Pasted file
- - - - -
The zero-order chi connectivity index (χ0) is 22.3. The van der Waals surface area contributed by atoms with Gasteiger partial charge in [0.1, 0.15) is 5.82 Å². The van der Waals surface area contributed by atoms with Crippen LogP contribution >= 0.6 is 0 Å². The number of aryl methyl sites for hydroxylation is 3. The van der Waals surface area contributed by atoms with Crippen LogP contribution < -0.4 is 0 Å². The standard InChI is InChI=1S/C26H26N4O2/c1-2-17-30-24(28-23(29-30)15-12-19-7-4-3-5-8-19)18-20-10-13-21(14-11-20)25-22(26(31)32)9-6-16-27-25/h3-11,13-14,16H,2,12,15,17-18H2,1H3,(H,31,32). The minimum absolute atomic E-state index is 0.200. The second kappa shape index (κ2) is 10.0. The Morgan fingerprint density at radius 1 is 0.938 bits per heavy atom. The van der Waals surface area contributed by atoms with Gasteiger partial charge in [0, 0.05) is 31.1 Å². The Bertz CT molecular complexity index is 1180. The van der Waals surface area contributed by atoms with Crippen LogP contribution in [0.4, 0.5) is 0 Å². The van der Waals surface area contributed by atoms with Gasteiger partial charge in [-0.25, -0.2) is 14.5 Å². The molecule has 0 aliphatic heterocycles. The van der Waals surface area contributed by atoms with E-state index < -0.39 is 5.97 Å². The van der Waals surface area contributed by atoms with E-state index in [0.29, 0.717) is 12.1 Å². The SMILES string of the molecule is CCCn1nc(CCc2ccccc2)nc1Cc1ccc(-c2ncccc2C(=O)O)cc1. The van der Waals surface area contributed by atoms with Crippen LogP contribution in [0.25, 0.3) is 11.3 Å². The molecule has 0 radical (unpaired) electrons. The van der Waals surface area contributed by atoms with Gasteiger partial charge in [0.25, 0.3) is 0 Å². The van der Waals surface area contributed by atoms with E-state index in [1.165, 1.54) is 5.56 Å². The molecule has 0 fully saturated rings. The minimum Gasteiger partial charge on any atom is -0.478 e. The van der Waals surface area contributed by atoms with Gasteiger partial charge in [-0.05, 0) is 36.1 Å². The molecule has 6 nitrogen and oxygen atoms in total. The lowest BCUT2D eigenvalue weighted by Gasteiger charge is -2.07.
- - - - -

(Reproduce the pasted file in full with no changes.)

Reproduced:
The zero-order chi connectivity index (χ0) is 22.3. The van der Waals surface area contributed by atoms with Gasteiger partial charge in [0.1, 0.15) is 5.82 Å². The van der Waals surface area contributed by atoms with Crippen LogP contribution >= 0.6 is 0 Å². The number of aryl methyl sites for hydroxylation is 3. The van der Waals surface area contributed by atoms with Crippen LogP contribution < -0.4 is 0 Å². The standard InChI is InChI=1S/C26H26N4O2/c1-2-17-30-24(28-23(29-30)15-12-19-7-4-3-5-8-19)18-20-10-13-21(14-11-20)25-22(26(31)32)9-6-16-27-25/h3-11,13-14,16H,2,12,15,17-18H2,1H3,(H,31,32). The minimum absolute atomic E-state index is 0.200. The second kappa shape index (κ2) is 10.0. The Morgan fingerprint density at radius 1 is 0.938 bits per heavy atom. The van der Waals surface area contributed by atoms with Gasteiger partial charge in [0, 0.05) is 31.1 Å². The Bertz CT molecular complexity index is 1180. The van der Waals surface area contributed by atoms with Crippen LogP contribution in [0.4, 0.5) is 0 Å². The van der Waals surface area contributed by atoms with Gasteiger partial charge in [-0.25, -0.2) is 14.5 Å². The molecule has 0 aliphatic heterocycles. The van der Waals surface area contributed by atoms with E-state index < -0.39 is 5.97 Å². The van der Waals surface area contributed by atoms with E-state index in [0.29, 0.717) is 12.1 Å². The SMILES string of the molecule is CCCn1nc(CCc2ccccc2)nc1Cc1ccc(-c2ncccc2C(=O)O)cc1. The van der Waals surface area contributed by atoms with Crippen LogP contribution in [0.25, 0.3) is 11.3 Å². The molecule has 0 radical (unpaired) electrons. The van der Waals surface area contributed by atoms with Gasteiger partial charge in [0.25, 0.3) is 0 Å². The van der Waals surface area contributed by atoms with E-state index in [1.165, 1.54) is 5.56 Å². The molecule has 0 fully saturated rings. The minimum Gasteiger partial charge on any atom is -0.478 e. The van der Waals surface area contributed by atoms with Gasteiger partial charge in [-0.05, 0) is 36.1 Å². The molecule has 6 nitrogen and oxygen atoms in total. The lowest BCUT2D eigenvalue weighted by Gasteiger charge is -2.07.